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The Camino, One Of The Safest Places In The World!!

Discussion in 'Miscellaneous Topics' started by Lirsy, Jan 12, 2018.

  1. Lirsy

    Lirsy Member

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    Today I saw a story in the newspaper that surprised me a little:

    Spain is the sixth country in the world with the lowest crime rate (after Singapore, Andorra, Liechtenstein, Ireland and Holland). - Data source: World Bank 2015.

    If you add to that information that crime is largely concentrated in the larger cities, it is clear that the Camino is one of the safest places in the world.

    Obviously, do not leave your luggage unattended (especially in airports, bus stations, etc.) ... the normal security measures you take everywhere!

    Buen Camino & Ultreia!!!
     
  2. danvo

    danvo Super Moderator Staff Member

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    Lirsy, I totally agree with it. After I finished my first Camino it was like wake up after beautiful dream- on Camino, in albergues you can leave your backpack and all things nearly everywhere (of course except money and valuables) but then I returned home through Barcelona and on airports and bus station there was warnings: don't leave your.....unattended. So I said to myself: welcome to real world:(
    So yes- one of safest, but no totally safe. Not all people you meet (outside) on the way are caminoists...
     
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  3. UnkleHammy

    UnkleHammy Well-Known Member

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    The last time I was in London there were signs saying to not leave anything unattended. The worry was that it might be a bomb.
     
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  4. RJS

    RJS Well-Known Member

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    Although I do agree with that OP that Spain is a very safe country to visit as well as to go Camino Walking In, people should still take certain precautions as sometimes all isn’t quite as idyllic as it first appears !! http://www.dailymail.co.uk/news/art...ellow-arrows-led-straight-suspect-s-farm.html

    And with personal possessions, yes, there is a good chance that they will be safe when left in the Refugio, but sensible pilgrims still don’t leave valuables laying around and keep money, credit cards and passports on them at all times (Even when going to the bathroom) and at least keep things like camera and mobile phones out of sight !!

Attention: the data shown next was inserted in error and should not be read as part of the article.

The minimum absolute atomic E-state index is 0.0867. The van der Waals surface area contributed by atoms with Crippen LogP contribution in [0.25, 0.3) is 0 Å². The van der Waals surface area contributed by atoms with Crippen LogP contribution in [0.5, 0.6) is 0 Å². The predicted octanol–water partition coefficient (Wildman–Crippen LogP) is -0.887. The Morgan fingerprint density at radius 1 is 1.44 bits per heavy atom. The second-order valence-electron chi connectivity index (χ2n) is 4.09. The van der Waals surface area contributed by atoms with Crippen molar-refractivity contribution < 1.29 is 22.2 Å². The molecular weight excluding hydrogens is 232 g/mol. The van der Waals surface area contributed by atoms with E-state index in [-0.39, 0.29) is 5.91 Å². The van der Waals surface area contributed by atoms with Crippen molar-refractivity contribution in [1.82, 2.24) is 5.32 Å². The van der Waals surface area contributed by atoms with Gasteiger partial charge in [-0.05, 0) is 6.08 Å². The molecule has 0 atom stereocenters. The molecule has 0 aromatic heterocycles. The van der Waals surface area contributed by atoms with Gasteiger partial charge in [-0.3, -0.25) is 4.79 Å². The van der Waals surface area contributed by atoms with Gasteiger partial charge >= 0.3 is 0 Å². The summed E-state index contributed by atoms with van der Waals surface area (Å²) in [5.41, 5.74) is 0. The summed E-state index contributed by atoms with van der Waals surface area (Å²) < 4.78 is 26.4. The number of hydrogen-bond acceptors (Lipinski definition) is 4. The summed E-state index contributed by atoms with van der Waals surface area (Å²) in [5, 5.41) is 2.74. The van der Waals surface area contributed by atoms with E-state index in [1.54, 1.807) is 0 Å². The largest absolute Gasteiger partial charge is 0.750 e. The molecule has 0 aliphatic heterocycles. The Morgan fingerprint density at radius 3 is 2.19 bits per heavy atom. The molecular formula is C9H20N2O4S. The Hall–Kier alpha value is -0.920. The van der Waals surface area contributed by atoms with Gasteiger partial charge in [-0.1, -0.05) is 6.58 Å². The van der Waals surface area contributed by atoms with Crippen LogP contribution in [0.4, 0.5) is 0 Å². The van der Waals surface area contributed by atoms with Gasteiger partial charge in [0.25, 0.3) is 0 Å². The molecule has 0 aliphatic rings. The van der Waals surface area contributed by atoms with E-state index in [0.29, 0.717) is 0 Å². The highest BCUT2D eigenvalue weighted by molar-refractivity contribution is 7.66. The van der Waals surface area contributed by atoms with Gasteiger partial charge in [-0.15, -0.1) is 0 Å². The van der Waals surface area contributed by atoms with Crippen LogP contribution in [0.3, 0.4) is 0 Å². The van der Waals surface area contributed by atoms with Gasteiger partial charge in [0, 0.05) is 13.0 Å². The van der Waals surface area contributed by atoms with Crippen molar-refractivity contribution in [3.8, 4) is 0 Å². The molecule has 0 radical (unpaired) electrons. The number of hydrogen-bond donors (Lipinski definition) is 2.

I aren’t trying to put a dampener on the thread, just trying to remind people that even when Camino Walking, don’t let your guard drop completely :)

    Best Regards

    Rob
     
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  5. Lirsy

    Lirsy Member

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    Yeah, I agree with you. No matter that it is a VERY safe place, it is not, and it will never be, 100% safe.

    The example you put (the link) demonstrates this. I think this has been the only murder case (at least is the only one I can remember), but still it happened!! Thinking in many years with an average of maybe 250.000 pilgrims per year and just one case of murder .... I would say is a very good average, but it is clearly 1 murder in excess!!

    As I mentioned in my original post, I think that the most dangerous places are the bus and train stations in the bigger cities in which you can easily be stolen all your luggage.

    Any how, also as I mentioned, I think that you have ALWAYS to take all the normal safety measures ... as in everywhere.

    First safety measure: In case you feel you are in danger .... PHONE THE POLICE!!!! In the emergency services they will speak to you in English and they will never be angry if the complaint result to be unfounded (this applies as much to criminal issues as to any other kind of risky situation - you are lost, injured, etc. ).

    Buen Camino & Ultreia!!
     
    Last edited: Jan 15, 2018
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  6. Greg Canning

    Greg Canning Well-Known Member

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    I have to say that I have found the people of Northern Spain to be absolutely wonderful. Their pride in their home place and in their culture is fantastic. So far, having walked around 460kms of the Camino we have not encountered any difficulties only a warm welcome everywhere we went.

    There was one lonely stretch just before Burgos where we felt a bit uncomfortable but that was probably as much to do with our own imaginations as anything else. Two rather big guys seemed to be trailing us for a while but it turned out they were peregrinos just like ourselves!

    However it is helpful to know that throughout the EU the emergency number 112 will get you through to police, fire and ambulance services. The service is provided in a number of different languages.

    Buen Camino

    Greg
     
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